Ryan Skipper Murder Trial Update
As the trial of Ryan Skipper's accused murderer unfolds, it is clear that anti-gay hatred played a significant role in Ryan's murder. According to a witness who took the stand yesterday:
"He (Bearden) said he didn't like gays."
Prosecutors then revealed that the same witness previously told police:
"(Bearden) felt he was doing the world a favor by getting rid of one more faggot."
Today is just the third full day of the trial of Joseph Bearden, one of the two accused murderers of Ryan Skipper. Ryan was a well-loved young gay man who lived his life openly in one of Florida's most rural and conservative areas - Polk County.
In March of 2007, Ryan was brutally stabbed 19 times. According to witnesses, two suspects drove Ryan's blood-soaked car around and bragged to their friends about savagely killing him.
After a month of scant attention in the media following Ryan's murder, Equality Florida joined with Ryan's family and friends to host a 14-city vigil to commemorate Ryan and to shine a spotlight on the epidemic of anti-LGBT hate violence. Over 1,000 people came out to show their love and support and to condemn the media's lack of coverage.
Hate crime laws provide a penalty enhancement in Florida. However, since Bearden is being tried for capital murder, there is no greater penalty. While the prosecutor has chosen to downplay to hate-crime aspect of Ryan's murder during trial, Ryan's family has stood strong in their resolve to shine a light on the horrible impact hate crimes have on families and communities.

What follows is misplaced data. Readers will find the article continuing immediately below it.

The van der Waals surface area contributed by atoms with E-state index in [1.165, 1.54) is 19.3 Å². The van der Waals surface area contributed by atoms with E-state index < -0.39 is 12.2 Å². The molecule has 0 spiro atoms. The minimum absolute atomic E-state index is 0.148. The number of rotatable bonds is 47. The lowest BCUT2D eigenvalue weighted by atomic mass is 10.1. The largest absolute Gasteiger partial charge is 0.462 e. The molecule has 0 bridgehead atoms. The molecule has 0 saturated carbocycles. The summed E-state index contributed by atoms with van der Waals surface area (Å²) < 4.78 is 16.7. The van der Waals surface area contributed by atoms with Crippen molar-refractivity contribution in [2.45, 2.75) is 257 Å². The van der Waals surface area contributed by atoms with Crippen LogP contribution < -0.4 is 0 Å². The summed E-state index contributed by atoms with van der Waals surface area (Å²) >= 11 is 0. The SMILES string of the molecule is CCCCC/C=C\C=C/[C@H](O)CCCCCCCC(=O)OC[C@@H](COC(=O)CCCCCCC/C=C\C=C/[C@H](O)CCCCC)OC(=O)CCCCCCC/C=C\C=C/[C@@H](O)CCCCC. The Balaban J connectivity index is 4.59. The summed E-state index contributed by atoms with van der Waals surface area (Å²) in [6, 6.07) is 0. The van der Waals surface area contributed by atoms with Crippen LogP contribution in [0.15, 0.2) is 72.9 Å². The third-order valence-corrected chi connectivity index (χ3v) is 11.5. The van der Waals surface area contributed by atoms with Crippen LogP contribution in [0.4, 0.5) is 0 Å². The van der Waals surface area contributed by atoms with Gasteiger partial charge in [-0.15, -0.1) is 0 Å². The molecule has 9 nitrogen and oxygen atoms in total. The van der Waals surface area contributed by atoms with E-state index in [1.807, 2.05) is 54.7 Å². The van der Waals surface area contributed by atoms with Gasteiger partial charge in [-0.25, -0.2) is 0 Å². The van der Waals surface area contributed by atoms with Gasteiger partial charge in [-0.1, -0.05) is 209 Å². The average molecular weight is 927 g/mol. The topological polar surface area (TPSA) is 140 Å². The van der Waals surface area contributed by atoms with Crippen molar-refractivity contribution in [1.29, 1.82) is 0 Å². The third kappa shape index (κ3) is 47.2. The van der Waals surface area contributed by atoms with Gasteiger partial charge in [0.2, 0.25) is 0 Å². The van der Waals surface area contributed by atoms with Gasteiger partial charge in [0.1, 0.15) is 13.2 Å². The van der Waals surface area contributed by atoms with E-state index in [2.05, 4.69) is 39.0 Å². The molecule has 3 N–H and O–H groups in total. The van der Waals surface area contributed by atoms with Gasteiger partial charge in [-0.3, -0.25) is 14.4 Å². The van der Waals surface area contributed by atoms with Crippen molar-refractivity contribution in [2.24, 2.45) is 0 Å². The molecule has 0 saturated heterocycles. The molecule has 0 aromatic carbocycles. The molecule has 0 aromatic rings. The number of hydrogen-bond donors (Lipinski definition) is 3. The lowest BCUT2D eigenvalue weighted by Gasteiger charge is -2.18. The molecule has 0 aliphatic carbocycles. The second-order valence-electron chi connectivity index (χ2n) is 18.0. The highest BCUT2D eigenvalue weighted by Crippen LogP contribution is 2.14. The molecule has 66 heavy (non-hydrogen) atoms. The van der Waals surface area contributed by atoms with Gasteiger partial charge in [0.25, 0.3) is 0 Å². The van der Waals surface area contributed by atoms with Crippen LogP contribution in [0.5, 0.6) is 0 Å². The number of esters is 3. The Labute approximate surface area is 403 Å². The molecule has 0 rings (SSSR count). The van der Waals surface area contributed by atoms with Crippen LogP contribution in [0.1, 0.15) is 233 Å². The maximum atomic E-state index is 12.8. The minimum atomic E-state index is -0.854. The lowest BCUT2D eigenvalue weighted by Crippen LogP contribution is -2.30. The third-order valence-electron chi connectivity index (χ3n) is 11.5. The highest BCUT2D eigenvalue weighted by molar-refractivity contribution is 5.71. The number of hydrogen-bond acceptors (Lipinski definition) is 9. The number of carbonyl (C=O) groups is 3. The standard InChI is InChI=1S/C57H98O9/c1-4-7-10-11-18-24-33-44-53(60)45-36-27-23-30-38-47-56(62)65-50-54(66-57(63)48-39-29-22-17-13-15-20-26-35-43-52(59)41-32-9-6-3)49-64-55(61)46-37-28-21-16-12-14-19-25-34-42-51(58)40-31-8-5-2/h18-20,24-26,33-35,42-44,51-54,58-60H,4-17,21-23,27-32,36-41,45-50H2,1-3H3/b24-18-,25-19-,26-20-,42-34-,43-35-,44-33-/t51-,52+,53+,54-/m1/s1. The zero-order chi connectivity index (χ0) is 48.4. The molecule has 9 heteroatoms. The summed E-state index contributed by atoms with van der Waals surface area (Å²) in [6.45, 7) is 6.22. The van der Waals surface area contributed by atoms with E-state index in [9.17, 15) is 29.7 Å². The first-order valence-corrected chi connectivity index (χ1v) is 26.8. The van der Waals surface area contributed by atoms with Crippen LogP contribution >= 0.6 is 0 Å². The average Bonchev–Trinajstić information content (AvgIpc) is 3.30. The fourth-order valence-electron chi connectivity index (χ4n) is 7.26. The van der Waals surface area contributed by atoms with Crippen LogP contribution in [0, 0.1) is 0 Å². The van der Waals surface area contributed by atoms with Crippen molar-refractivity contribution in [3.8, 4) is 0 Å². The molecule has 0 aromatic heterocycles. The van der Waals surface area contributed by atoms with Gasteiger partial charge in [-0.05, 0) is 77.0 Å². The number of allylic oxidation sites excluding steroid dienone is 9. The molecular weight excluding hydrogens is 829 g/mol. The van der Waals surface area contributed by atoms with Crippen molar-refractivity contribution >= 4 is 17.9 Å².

To that end, they issued the following statement on the first day of the trial:
Our son, Ryan Skipper, was a beautiful human being and a gift to our family and his friends. That gift has been taken away from all of us and nothing will change that.
This trial will be painful to all who love Ryan and cherish his memory. We are grateful to everyone who has sent their love and support to our family from the tragic day to the beginning of this trial.
We know that hate is at the root of this terrible crime. While Florida has a hate crime penalty enhancement law, we recognize that a hate crime charge is not being pursued because a first-degree murder conviction already brings the harshest penalty the court can impose.
We will continue to speak out against prejudice and hate violence. Anti-gay hate crimes have increased dramatically in Florida over the past 5 years according to reports from the Florida Attorney General. We all have a responsibility to speak out against hate crimes and we all must seek justice for the victims.
We've been advised to prepare for "blame-the-victim" tactics, which are frequently used by those trying to escape justice. They have taken his life but we will not allow them to sully our memories of our son, brother and friend. Nothing that is said at trial could ever shake our confidence in that. We will remain focused on seeking justice for the life that has been taken. Ryan was loved and important to his family and friends, a good and valuable member of this community and society.
Equality Florida members Vicki Nantz and Mary Meeks have graciously stepped up to be the family's spokespersons during their difficult, daily attendance at the trial.
To ready daily updated from Vicki and Mary, visit www.cfbulletin.com and click on the "Skipper Trial" link.
Email Gov. Crist and Attorney General Bill McCollum. Ask them to loudly condemn the anti-gay hate violence brought to light by Ryan Skipper's murder.
Only when our state leadership loudly condemns hate violence, can we begin to heal that hate.